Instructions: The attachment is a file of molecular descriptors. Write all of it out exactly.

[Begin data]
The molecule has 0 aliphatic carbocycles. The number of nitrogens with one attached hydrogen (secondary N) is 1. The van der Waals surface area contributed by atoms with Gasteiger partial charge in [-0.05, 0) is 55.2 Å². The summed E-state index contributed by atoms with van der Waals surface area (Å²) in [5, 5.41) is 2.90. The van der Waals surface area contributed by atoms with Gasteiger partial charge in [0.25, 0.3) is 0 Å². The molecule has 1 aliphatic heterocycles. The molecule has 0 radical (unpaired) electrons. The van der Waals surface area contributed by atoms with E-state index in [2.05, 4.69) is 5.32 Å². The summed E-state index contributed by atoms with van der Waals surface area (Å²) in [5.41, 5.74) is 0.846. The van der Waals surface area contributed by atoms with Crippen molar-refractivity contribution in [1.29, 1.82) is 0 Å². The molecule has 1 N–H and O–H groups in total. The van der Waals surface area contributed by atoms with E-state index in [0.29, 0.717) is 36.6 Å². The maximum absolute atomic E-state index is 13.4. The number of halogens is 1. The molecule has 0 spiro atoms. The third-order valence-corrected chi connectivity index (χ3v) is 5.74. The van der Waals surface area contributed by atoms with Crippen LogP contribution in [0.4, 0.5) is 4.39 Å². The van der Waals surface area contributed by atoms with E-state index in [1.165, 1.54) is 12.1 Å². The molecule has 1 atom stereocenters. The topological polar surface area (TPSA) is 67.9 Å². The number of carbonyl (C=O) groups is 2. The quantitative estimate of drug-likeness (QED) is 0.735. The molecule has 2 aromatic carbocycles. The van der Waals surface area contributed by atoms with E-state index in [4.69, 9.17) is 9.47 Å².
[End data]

The molecule has 0 aliphatic carbocycles. The number of nitrogens with one attached hydrogen (secondary N) is 1. The van der Waals surface area contributed by atoms with Gasteiger partial charge in [-0.05, 0) is 55.2 Å². The summed E-state index contributed by atoms with van der Waals surface area (Å²) in [5, 5.41) is 2.90. The van der Waals surface area contributed by atoms with Gasteiger partial charge in [0.25, 0.3) is 0 Å². The molecule has 1 aliphatic heterocycles. The molecule has 0 radical (unpaired) electrons. The van der Waals surface area contributed by atoms with E-state index in [2.05, 4.69) is 5.32 Å². The summed E-state index contributed by atoms with van der Waals surface area (Å²) in [5.41, 5.74) is 0.846. The van der Waals surface area contributed by atoms with Crippen molar-refractivity contribution in [1.29, 1.82) is 0 Å². The molecule has 1 N–H and O–H groups in total. The van der Waals surface area contributed by atoms with E-state index in [0.29, 0.717) is 36.6 Å². The maximum absolute atomic E-state index is 13.4. The number of halogens is 1. The molecule has 0 spiro atoms. The third-order valence-corrected chi connectivity index (χ3v) is 5.74. The van der Waals surface area contributed by atoms with Crippen LogP contribution in [0.4, 0.5) is 4.39 Å². The van der Waals surface area contributed by atoms with E-state index in [1.165, 1.54) is 12.1 Å². The molecule has 1 atom stereocenters. The topological polar surface area (TPSA) is 67.9 Å². The number of carbonyl (C=O) groups is 2. The quantitative estimate of drug-likeness (QED) is 0.735. The molecule has 2 aromatic carbocycles. The van der Waals surface area contributed by atoms with E-state index in [4.69, 9.17) is 9.47 Å².